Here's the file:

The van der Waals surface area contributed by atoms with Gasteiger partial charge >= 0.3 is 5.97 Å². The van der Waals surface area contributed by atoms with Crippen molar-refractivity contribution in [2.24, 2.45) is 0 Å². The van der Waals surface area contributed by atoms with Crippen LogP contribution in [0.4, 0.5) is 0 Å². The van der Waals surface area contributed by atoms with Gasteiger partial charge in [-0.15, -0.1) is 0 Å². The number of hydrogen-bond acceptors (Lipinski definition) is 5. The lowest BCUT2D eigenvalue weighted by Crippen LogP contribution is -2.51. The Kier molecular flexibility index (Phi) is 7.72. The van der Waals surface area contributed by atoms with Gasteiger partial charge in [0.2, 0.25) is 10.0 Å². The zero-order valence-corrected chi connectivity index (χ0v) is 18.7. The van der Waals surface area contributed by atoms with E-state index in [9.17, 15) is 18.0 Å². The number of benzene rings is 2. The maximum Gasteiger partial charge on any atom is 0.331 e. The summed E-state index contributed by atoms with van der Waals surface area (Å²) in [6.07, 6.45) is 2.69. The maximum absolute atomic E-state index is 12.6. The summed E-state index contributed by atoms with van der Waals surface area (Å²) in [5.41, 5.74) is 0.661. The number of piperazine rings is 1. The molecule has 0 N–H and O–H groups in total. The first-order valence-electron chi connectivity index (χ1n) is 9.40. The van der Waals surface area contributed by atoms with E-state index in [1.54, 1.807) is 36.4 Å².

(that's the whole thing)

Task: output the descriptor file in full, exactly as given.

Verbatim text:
The van der Waals surface area contributed by atoms with Gasteiger partial charge >= 0.3 is 5.97 Å². The van der Waals surface area contributed by atoms with Crippen molar-refractivity contribution in [2.24, 2.45) is 0 Å². The van der Waals surface area contributed by atoms with Crippen LogP contribution in [0.4, 0.5) is 0 Å². The van der Waals surface area contributed by atoms with Gasteiger partial charge in [-0.15, -0.1) is 0 Å². The number of hydrogen-bond acceptors (Lipinski definition) is 5. The lowest BCUT2D eigenvalue weighted by Crippen LogP contribution is -2.51. The Kier molecular flexibility index (Phi) is 7.72. The van der Waals surface area contributed by atoms with Gasteiger partial charge in [0.2, 0.25) is 10.0 Å². The zero-order valence-corrected chi connectivity index (χ0v) is 18.7. The van der Waals surface area contributed by atoms with E-state index in [9.17, 15) is 18.0 Å². The number of benzene rings is 2. The maximum Gasteiger partial charge on any atom is 0.331 e. The summed E-state index contributed by atoms with van der Waals surface area (Å²) in [6.07, 6.45) is 2.69. The maximum absolute atomic E-state index is 12.6. The summed E-state index contributed by atoms with van der Waals surface area (Å²) in [5.41, 5.74) is 0.661. The number of piperazine rings is 1. The molecule has 0 N–H and O–H groups in total. The first-order valence-electron chi connectivity index (χ1n) is 9.40. The van der Waals surface area contributed by atoms with E-state index in [1.54, 1.807) is 36.4 Å².